No Silver Bullets

 Many experienced interrogators have argued that the subject being questioned can influence the tenor of an interrogation. The study sample here believed that when it comes to interrogations, “one size does not fit all.” This idea was also supported by some of the narrative data. For example, one interrogator wrote in response to Question 20, “There is no ‘silver bullet,’ the reason why we have an array of approaches is because everyone’s breaking point is different.” Another offered, “Each interrogation is different. That’s why there are different techniques employed.” In response to Question 21, an interrogator stated that the techniques used depended on the “individual detainee.” Lack of Empirical Knowledge There is so little cotemporary empirical knowledge about intelligence interrogations that the very existence of this study is a contribution to the literature. [45] As stated earlier, it appears that this study is the first of its kind. It is notable that the subjects of this study, as guarded and suspicious of outsiders as they may be, provided valuable and important data about a subject of significant importance to the security of the United States. Great efforts were made to secure a viable sample and the subjects who chose to participate in this study revealed rich details about the art and science of intelligence interrogations. This research project represents an important first step in a process that can lead to improvements in interrogation approaches. It is this researcher’s hope that projects such as this will allow the men and women who collect human intelligence to use science as a catalyst for the most effective interrogation approaches possible. In this way, social scientists and the United States military can work together for the benefit of the intelligence community, soldiers in the battlefield and the safety of the country itself.

 About the Author: Mathew D. Semmel, J.D. PhD. is Assistant Professor of Criminal Justice at St. Thomas Aquinas College in Sparkill, New York. Dr. Semel earned his Ph.D. in Criminal Justice from the Graduate Center, City University of New York. He can be reached at < >. 

[1] M. Sappenfield. (2005), How Widespread is US Abuse of Detainees? Christian Science Monitor. Retrieved May 11, 2009 from
[2] S.M. Kassin & C.T. Fong, (1999). “I’m Innocent!”: Effects of Training on Judgments of Truth or Deception in the Interrogation Room. Law and Human Behavior. Vol. 23, No. 5, 495-516.
[3] D.M. De Paulo, et. al. (2003). Cues to Deception. Psychological Bulletin. Vol. 129, No. 1, 74 -118. [4] S.M. Kassin & C.T. Fong, op. cit.
[5] S.M. Kassin,, C.C. Goldstein, K. Savitsky, (2003). Behavioral Confirmation in the Interrogation Room: On the Dangers of Presuming Guilt. Law and Human Behavior, Vol. 27, No. 2, 187-203.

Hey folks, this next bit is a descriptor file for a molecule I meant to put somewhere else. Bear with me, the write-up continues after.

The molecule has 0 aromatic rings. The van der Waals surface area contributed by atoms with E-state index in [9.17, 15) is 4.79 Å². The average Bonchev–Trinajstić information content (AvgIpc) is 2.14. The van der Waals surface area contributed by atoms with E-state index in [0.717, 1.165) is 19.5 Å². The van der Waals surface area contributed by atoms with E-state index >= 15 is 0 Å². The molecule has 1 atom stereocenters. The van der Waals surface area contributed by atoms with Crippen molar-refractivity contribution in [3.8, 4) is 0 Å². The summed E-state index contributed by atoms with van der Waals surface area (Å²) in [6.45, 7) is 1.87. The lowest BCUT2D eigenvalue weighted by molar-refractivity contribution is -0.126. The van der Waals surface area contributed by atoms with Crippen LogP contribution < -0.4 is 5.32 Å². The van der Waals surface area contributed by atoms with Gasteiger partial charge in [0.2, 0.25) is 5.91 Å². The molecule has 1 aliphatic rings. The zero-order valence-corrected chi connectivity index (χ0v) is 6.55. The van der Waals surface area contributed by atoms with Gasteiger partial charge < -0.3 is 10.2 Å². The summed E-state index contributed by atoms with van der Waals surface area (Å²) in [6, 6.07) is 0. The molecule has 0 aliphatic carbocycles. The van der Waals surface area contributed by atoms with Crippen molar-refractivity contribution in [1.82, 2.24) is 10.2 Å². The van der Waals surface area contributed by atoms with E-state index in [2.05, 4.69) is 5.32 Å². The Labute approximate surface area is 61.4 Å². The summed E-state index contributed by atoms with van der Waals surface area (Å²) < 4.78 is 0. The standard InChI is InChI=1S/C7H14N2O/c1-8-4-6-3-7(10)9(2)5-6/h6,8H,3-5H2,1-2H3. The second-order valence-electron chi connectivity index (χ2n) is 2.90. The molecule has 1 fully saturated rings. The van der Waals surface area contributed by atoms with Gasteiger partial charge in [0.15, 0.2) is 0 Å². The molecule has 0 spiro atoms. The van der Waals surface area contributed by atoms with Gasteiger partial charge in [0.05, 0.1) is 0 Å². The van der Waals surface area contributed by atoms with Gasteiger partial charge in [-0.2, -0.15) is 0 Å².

[6] S.M. Kassin, C.A. Meissner, & R.J. Norwick, (2005). “I’d Know a False Confession If I Saw One”: A Comparative Study of College Students and Police Investigators. Law and Human Behavior, Vol. 29, No. 2, 211-227.
[7] C.A. Meissner & S.M. Kassin, (2004). “You’re Guilty So Just Confess:” Cognitive and Conformational Biases in the Interrogation Room. In G.D. Lassiter. (Ed.), Interrogations, Confessions and Entrapment., (pp.85-106). New York: Kluwer Academic.
[8] D.M. De Paulo, op. cit.
[9] S.M. Kassin & C.T. Fong, op. cit.
[10] G.H. Gudjonsson, (2003). The Psychology of Interrogations and Confessions. West Sussex: John P. Wiley & Sons.
[11] S.M. Kassin & K. Neumann, (1997). On the Power of Confession. Evidence, Law and Human Behavior, Vol. 21, No. 5.
[12] S.M. Kassin & G.H. Gudjonsson, (2004). The Psychology of Confessions: A Review of the Literature and Issues. Psychological Science in the Public Interest. Vol. 5, Number 2, 33-67.
[13] R. A. Leo, (2009). Police Interrogation and American Justice. Harvard University Press.
[14] R. A. Leo, M. Costanzo & N. Shaked-Schroer, Psychological and Cultural Aspects of Interrogations and False Confessions: Using Research to Inform Legal Decision-making. In: D. Krauss & J. Lieberman (Eds.), Psychological Expertise in Court. Surrey, England: Ashgate Publishing.
[15] See, for example, R.A. Leo, (1996). Inside the Interrogation Room. Journal of Criminal Law and Criminology, 86, 266 - 303.
[16] This is also discussed by S.M. Kassin, C.A. Meissner & R.J. Norwick, op. cit.
[17] J. Mayer, (2008). The Dark Side. New York: Doubleday.
[18] Human Rights Watch. (2004, March). Enduring Freedom: Abuse by U.S. Forces in Afghanistan. Retrieved December 27, 2012, from
 [19] S.M. Kassin, R.A. Leo & C.A. Meissner,, (2007). Police Interviewing and Interrogation: A Self-Report Survey of Police Practices and Beliefs. Law and Human Behavior, Vol. 31, No. 4, 381-400.
[20] S.M. Kassin, R.A. Leo & C.A. Meissner, op. cit.
[21] Human Intelligence Collector Operations Field Manual (2006). Department of the Army.
[22] S.M. Kassin, R.A. Leo & C.A. Meissner, op. cit.
[23] G.H. Gudjonsson, op. cit.
[24] S.M. Kassin, op. cit.
[25] Human Intelligence Collector Operations Field Manual, op. cit.
[26] Human Intelligence Collector Operations Field Manual, op. cit., Section 8-20.
[27] See, for example, M. Benjamin, ((2007, June 12). The CIA’s favorite form of torture. Salon. Retrieved July 3, 2012 from
[28] S. Higham & J. Stephens, (2004, May 21). New Details of Prison Abuse Emerge, The Washington Post, P. A 1.